I chatted to Chef Neil Armstrong, a lecturer at Le Cordon Bleu in London, who’s spent the last 15 years in culinary education, about students today. All of the students in his class have been exposed to some extent to television and the Internet and their expectations of the industry are influenced by that.
“Overload is a challenge. Celebrity media has resulted in somewhat romanticised and reductive expectations of what this industry really is about,” Armstrong says in reference to current students
Still, there has been a 25% increase in culinary student enrollment and television and the Internet have some part to play in that.
As we tour the school and the classrooms, Armstrong reveals that cell phones are switched off during class and he’d much prefer students learned how to draw the plated result than take a photograph. Flames, sharp knives, hot ovens – phones off is a rule that makes sense. However, search the hashtag #lecordonbleu on Instagram and you will find a stream of beautifully plated dishes, images of ‘kitchen accidents’ and the students themselves, beaming proudly. Doubtless, those phones burn holes in the students’ chef whites as they eagerly await the moments between classes to capture and share, like the rest of us.
Managing student expectations and limited attention spans while encouraging research is key to understanding the classics, which still remain the foundation of a chef’s knowledge, despite the quick-fix approach presented on television. Rachel Khoo, the breathtakingly beautiful ex-pat who went off to study pastry making in Paris and who now has a television show, The Little Paris Kitchen comes to mind. It’s easy to imagine she lives a charmed life, writing about food, tweeting and eating croissant.
Increasingly, students are also blogging about their experiences at the school, which can as you may imagine, pose problems for schools if their syllabi and recipes are shared in exact detail or in cases of defamation. As the way we eat, consume and learn about food evolves, schools and institutions have to adapt to these challenges too.
Armstrong tells me that the students are not the only ones that the internet has influenced. Suppliers to the school are contacted via Facebook, for example, relationships created, feedback given and references passed this way. Tomorrow’s linefish is one click away.
Before I leave, I take a picture of a student beaming at her impressive chocolate cake creation and wonder, “Will you be the next Nigella?”
Facebook is King in Greece
Blogging trio Pandespani pick me up at my central hotel in Athens and we make introductions in the car as we head off to Mikrolimano Marina in Piraeus, a local fishing harbour. Despina Vaiopoulou, Dimitris Papazimouris and Brit expat Sophie Athanasiadis who translates the posts into English, are a tight group of friends who cook and blog about their love for food.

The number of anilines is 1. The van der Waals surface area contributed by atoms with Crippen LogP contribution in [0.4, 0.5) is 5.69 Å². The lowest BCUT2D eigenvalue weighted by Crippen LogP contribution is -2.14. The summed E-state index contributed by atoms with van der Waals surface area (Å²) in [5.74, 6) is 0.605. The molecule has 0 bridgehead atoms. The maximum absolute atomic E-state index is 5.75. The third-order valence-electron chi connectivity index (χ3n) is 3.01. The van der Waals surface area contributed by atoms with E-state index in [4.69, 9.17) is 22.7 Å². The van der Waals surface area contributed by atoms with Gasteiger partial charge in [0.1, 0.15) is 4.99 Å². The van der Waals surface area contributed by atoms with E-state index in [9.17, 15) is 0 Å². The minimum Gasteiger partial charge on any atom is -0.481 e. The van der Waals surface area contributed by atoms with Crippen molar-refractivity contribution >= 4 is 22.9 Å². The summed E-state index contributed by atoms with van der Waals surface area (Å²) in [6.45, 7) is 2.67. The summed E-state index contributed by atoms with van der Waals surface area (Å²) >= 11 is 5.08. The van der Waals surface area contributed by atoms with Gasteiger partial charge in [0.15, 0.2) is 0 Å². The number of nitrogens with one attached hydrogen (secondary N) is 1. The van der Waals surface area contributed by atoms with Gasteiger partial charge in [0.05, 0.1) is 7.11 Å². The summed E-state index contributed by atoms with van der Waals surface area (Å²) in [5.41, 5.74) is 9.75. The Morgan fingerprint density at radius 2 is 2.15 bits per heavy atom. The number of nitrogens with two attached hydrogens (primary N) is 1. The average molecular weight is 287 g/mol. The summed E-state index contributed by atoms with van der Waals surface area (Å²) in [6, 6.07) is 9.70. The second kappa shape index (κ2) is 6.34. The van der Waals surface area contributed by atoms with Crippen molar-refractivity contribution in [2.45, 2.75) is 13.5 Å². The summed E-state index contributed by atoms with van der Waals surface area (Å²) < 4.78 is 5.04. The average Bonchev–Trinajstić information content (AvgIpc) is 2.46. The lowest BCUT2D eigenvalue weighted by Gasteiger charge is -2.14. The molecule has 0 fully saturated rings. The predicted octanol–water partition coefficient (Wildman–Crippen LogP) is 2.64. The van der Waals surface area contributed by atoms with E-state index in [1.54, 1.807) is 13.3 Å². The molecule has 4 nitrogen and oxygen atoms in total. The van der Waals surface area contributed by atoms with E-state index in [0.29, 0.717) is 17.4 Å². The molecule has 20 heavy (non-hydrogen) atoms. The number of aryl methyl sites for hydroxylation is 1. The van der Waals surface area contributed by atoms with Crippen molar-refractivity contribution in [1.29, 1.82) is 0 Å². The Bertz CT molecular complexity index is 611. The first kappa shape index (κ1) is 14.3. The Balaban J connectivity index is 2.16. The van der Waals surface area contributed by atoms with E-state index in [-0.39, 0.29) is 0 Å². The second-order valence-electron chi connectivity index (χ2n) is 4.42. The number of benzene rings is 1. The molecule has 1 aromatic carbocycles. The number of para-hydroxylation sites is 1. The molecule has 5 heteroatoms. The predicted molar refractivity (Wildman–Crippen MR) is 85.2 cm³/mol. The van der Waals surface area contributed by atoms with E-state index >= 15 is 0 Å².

Over seafood platters of octopus, fried fish, oysters and glasses of ouzo on ice, we discuss the deterorating economic situation in Greece and the blogging phenomenon.
“The blogging scene here is typically housewives sharing traditional recipes,” says Papazimouris, openly.
“We are bringing gourmet to the everyday. Cooking is an adventure for us,” adds Vaiopoulou, the founding member who chose the name ‘pandespani’ which references a favourite Greek cake. Typically, they get together, with or without their respective children and experiment in the kitchen.
A finalist for the best blog of the year in the 2012 national e-awards, their content is well researched, humourous and edgy. “The Michelin Guide: Is it still the food bible?” reads one post.
“Cooking is a strong part of the culture here, “ says Athanasiadis, “ Greeks take this for granted and are quite reluctant to mess with mother’s cooking.”
They explain how how they look deeper at recipes and share why certain principles of cooking must be adhered to, at the same time keeping things fun – their successful and failed molecular gastronomy experiments, for example. With 3463 Facebook fans at the time of writing this, Pandespani do most of their social media sharing on this platform.
“Twitter isn’t so big in Greece” says Papazimouris, an established advertising executive.
With a bilingual blog, an eye for design (Vaiopoulou is a graphic designer who was involved in the magazine industry) and desire to create top-notch content, Pandespani is a blog to watch.
I won’t be surprised if pretty soon an international audience lure them to tweet more often.
The Lisbon Connection
Chef Joe Best who writes Da Cozinha is a social media success story if ever there was one. Respected by fellow chefs and recreational cooks, food bloggers and the industry, his is an inspiring turn of events.
After leaving the corporate world he ventured off to start a project in Angola which flopped spectacularly. One day he had everything, the next nothing.
Best opened his house to 44 guests for a dinner. These peope had been observing the food pictures he posted over the months on y-frog on Twitter, his first social media love. The menu had no price tag but by the end of the evening he had collected € 600 in tips. That set the wheels in motion for a regular supper club that has seen over 800 people over the last two years, all held in his modest apartment home.
“Luckily the influence I built around social media helped me out when I decided to start my business around the site,” he says.
Best’s story gets even sweeter. At one of the first large Twitter gatherings in Lisbon back in 2009, he met his now wife, Ana Best. His supper table, he tells me proudly, has seen numerous romantic hook-ups and at least three marriages. And people wonder where you can meet partners!